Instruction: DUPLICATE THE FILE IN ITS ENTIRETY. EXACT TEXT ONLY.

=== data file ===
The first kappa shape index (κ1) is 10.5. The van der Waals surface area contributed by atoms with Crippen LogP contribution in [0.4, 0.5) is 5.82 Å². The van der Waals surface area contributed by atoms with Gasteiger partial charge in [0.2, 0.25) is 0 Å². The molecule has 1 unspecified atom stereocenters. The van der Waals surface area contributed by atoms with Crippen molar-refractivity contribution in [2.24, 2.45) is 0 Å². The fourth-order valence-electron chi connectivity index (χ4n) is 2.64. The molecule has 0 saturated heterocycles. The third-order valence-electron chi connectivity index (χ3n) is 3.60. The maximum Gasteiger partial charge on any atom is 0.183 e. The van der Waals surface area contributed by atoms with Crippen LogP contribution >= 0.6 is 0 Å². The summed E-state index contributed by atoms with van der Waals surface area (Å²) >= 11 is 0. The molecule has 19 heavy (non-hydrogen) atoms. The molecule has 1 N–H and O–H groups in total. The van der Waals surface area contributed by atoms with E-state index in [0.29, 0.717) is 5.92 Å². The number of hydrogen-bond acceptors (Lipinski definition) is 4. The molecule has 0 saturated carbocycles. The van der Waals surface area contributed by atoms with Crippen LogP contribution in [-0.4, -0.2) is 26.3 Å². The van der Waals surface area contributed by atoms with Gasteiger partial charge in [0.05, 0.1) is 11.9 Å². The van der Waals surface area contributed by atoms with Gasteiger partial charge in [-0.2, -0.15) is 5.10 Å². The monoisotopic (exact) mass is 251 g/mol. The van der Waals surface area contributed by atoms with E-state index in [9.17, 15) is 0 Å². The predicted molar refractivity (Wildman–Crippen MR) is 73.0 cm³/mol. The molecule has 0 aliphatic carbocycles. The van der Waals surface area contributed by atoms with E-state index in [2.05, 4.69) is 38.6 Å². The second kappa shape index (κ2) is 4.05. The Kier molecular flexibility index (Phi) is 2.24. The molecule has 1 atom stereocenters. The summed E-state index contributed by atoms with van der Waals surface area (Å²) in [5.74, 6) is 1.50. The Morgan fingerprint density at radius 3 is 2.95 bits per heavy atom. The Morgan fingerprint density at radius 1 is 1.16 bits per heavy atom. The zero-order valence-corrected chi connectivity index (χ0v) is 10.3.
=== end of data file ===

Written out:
The first kappa shape index (κ1) is 10.5. The van der Waals surface area contributed by atoms with Crippen LogP contribution in [0.4, 0.5) is 5.82 Å². The van der Waals surface area contributed by atoms with Gasteiger partial charge in [0.2, 0.25) is 0 Å². The molecule has 1 unspecified atom stereocenters. The van der Waals surface area contributed by atoms with Crippen molar-refractivity contribution in [2.24, 2.45) is 0 Å². The fourth-order valence-electron chi connectivity index (χ4n) is 2.64. The molecule has 0 saturated heterocycles. The third-order valence-electron chi connectivity index (χ3n) is 3.60. The maximum Gasteiger partial charge on any atom is 0.183 e. The van der Waals surface area contributed by atoms with Crippen LogP contribution >= 0.6 is 0 Å². The summed E-state index contributed by atoms with van der Waals surface area (Å²) >= 11 is 0. The molecule has 19 heavy (non-hydrogen) atoms. The molecule has 1 N–H and O–H groups in total. The van der Waals surface area contributed by atoms with E-state index in [0.29, 0.717) is 5.92 Å². The number of hydrogen-bond acceptors (Lipinski definition) is 4. The molecule has 0 saturated carbocycles. The van der Waals surface area contributed by atoms with Crippen LogP contribution in [-0.4, -0.2) is 26.3 Å². The van der Waals surface area contributed by atoms with Gasteiger partial charge in [0.05, 0.1) is 11.9 Å². The van der Waals surface area contributed by atoms with Gasteiger partial charge in [-0.2, -0.15) is 5.10 Å². The monoisotopic (exact) mass is 251 g/mol. The van der Waals surface area contributed by atoms with E-state index in [9.17, 15) is 0 Å². The predicted molar refractivity (Wildman–Crippen MR) is 73.0 cm³/mol. The molecule has 0 aliphatic carbocycles. The van der Waals surface area contributed by atoms with E-state index in [2.05, 4.69) is 38.6 Å². The second kappa shape index (κ2) is 4.05. The Kier molecular flexibility index (Phi) is 2.24. The molecule has 1 atom stereocenters. The summed E-state index contributed by atoms with van der Waals surface area (Å²) in [5.74, 6) is 1.50. The Morgan fingerprint density at radius 3 is 2.95 bits per heavy atom. The Morgan fingerprint density at radius 1 is 1.16 bits per heavy atom. The zero-order valence-corrected chi connectivity index (χ0v) is 10.3.